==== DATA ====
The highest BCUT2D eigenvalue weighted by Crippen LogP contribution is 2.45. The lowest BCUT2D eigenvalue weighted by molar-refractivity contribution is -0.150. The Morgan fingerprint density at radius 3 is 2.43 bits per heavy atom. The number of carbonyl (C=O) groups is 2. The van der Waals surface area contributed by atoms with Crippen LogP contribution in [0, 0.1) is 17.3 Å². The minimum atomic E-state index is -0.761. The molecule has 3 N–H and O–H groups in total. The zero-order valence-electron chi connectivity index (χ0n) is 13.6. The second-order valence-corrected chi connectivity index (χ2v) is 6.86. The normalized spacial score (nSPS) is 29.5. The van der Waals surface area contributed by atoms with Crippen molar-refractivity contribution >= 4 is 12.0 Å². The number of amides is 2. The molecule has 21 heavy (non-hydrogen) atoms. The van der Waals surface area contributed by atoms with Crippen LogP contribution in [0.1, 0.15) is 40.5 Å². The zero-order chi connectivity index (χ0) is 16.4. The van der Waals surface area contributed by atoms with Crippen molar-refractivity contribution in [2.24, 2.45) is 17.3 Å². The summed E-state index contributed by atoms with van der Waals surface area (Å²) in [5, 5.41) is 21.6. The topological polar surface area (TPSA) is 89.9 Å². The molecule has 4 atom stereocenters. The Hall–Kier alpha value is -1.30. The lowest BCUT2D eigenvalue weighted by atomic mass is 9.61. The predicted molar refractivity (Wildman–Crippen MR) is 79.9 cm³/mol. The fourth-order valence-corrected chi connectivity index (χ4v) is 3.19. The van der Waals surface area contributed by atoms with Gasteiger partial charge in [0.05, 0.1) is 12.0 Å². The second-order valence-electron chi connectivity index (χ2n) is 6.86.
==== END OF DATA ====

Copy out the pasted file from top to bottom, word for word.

The highest BCUT2D eigenvalue weighted by Crippen LogP contribution is 2.45. The lowest BCUT2D eigenvalue weighted by molar-refractivity contribution is -0.150. The Morgan fingerprint density at radius 3 is 2.43 bits per heavy atom. The number of carbonyl (C=O) groups is 2. The van der Waals surface area contributed by atoms with Crippen LogP contribution in [0, 0.1) is 17.3 Å². The minimum atomic E-state index is -0.761. The molecule has 3 N–H and O–H groups in total. The zero-order valence-electron chi connectivity index (χ0n) is 13.6. The second-order valence-corrected chi connectivity index (χ2v) is 6.86. The normalized spacial score (nSPS) is 29.5. The van der Waals surface area contributed by atoms with Crippen molar-refractivity contribution >= 4 is 12.0 Å². The number of amides is 2. The molecule has 21 heavy (non-hydrogen) atoms. The van der Waals surface area contributed by atoms with Crippen LogP contribution in [0.1, 0.15) is 40.5 Å². The zero-order chi connectivity index (χ0) is 16.4. The van der Waals surface area contributed by atoms with Crippen molar-refractivity contribution in [2.24, 2.45) is 17.3 Å². The summed E-state index contributed by atoms with van der Waals surface area (Å²) in [5, 5.41) is 21.6. The topological polar surface area (TPSA) is 89.9 Å². The molecule has 4 atom stereocenters. The Hall–Kier alpha value is -1.30. The lowest BCUT2D eigenvalue weighted by atomic mass is 9.61. The predicted molar refractivity (Wildman–Crippen MR) is 79.9 cm³/mol. The fourth-order valence-corrected chi connectivity index (χ4v) is 3.19. The van der Waals surface area contributed by atoms with Gasteiger partial charge in [0.05, 0.1) is 12.0 Å². The second-order valence-electron chi connectivity index (χ2n) is 6.86.